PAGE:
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The Information Every Vendor Security Profile Should Include

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During the vendor risk management (VRM) process, your team will engage specific vendors to see if a partnership will not incur irrevocable risk on your team’s security assets or your other vendors and clients. As part of this process, security assessments and questionnaires are shared to ensure security controls line up adequately and that there are no gaps in the process.

For many SaaS organizations, this VRM process has led to the creation of Vendor Security Profiles, which can be easily shared and/or uploaded to an assessment to answer the questions inside quickly.

Below, we’ll look at the critical information your team needs to include in your Security Profile, as well as tips and tricks to optimize this process.

Information to include in your Vendor Security Profile

Here is some key information your team should include in your vendor security profile:

  • The results of your preliminary vendor audit. Before sharing any internal security data with a potential vendor, your team should run a preliminary audit to ensure the bones of a partnership are there and that sharing a Security Profile with the potential vendor does not incur any risk.
  • The data assets your vendors will (or may) have access to and how they will access this information. This is the meat and potatoes of your Security Profile. What data will be most at risk through the vendor partnership, and how will this data be accessed?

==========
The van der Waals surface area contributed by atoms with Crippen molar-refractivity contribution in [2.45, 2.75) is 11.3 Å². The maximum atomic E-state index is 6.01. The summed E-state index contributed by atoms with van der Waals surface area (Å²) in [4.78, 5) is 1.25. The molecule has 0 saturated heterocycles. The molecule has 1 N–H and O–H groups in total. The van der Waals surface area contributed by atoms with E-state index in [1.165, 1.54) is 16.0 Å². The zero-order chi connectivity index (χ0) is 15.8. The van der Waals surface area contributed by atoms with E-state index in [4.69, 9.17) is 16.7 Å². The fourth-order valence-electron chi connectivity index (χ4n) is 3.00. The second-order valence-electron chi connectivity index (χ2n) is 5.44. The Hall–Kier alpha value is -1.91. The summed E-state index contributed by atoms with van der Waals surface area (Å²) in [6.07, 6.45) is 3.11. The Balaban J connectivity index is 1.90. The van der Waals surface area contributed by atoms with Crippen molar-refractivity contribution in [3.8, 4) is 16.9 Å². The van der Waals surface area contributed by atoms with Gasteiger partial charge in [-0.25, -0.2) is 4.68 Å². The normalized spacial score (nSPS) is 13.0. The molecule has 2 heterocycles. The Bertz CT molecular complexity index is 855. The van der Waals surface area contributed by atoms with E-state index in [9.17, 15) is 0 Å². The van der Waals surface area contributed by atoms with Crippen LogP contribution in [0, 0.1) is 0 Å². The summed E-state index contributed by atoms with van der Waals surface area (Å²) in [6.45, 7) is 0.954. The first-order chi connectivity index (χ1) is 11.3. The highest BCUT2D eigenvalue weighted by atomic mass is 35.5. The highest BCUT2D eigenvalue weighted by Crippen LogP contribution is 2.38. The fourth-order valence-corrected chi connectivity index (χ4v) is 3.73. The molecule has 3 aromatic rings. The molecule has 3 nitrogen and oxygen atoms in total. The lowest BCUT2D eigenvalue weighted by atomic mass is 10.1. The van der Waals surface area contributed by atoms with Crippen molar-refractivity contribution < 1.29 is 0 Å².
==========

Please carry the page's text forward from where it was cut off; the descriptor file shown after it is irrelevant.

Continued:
• Any internal systems, domains, servers, or networks the vendor will have access to. Depending on the vendor type, this information could change, so it’s essential to customize your vendor security profile for each vendor risk assessment process.
  • An overview of the residual risk—or excess risk—that would still be present once any security controls are in place. In every vendor connection, there will be some risk leftover once all controls are set and ready, which is called residual risk. By spelling this risk out, your team can hone in focus for more advanced security measures.
  • A mitigation plan for your internal, customer, and other vendor data in case of a data breach. It is always vital to spell out what your team—and your vendors—are required to do if there ever was a data emergency.

Tips for building the ultimate Vendor Security Profile

Building a Vendor Security Profile doesn’t have to be overwhelming. Instead, keep these three essential tips in mind to optimize your VRM process:

  1. Flexibility: All of your vendors will be different, and your Security Profile should be able to be updated with the most relevant data and information pertaining to the specific partnership at hand.
  2. Scalability: The number of vendors an organization uses can continuously grow and change. Your Security Profile should reflect these changes and adapt as new vendors are brought on board.
  3. Technology: To achieve a flexible, scalable Security Profile with the proper permissions and controls, your team should look to a third-party partner to help manage these kinds of relationships. With Whistic, for example, InfoSec teams can build comprehensive, secure Vendor Security Profiles and easily share them with new vendors at the click of a button.

You can learn more about the Whistic Security Profile and how it can help your team optimize the VRM process here.

Vendor Assessments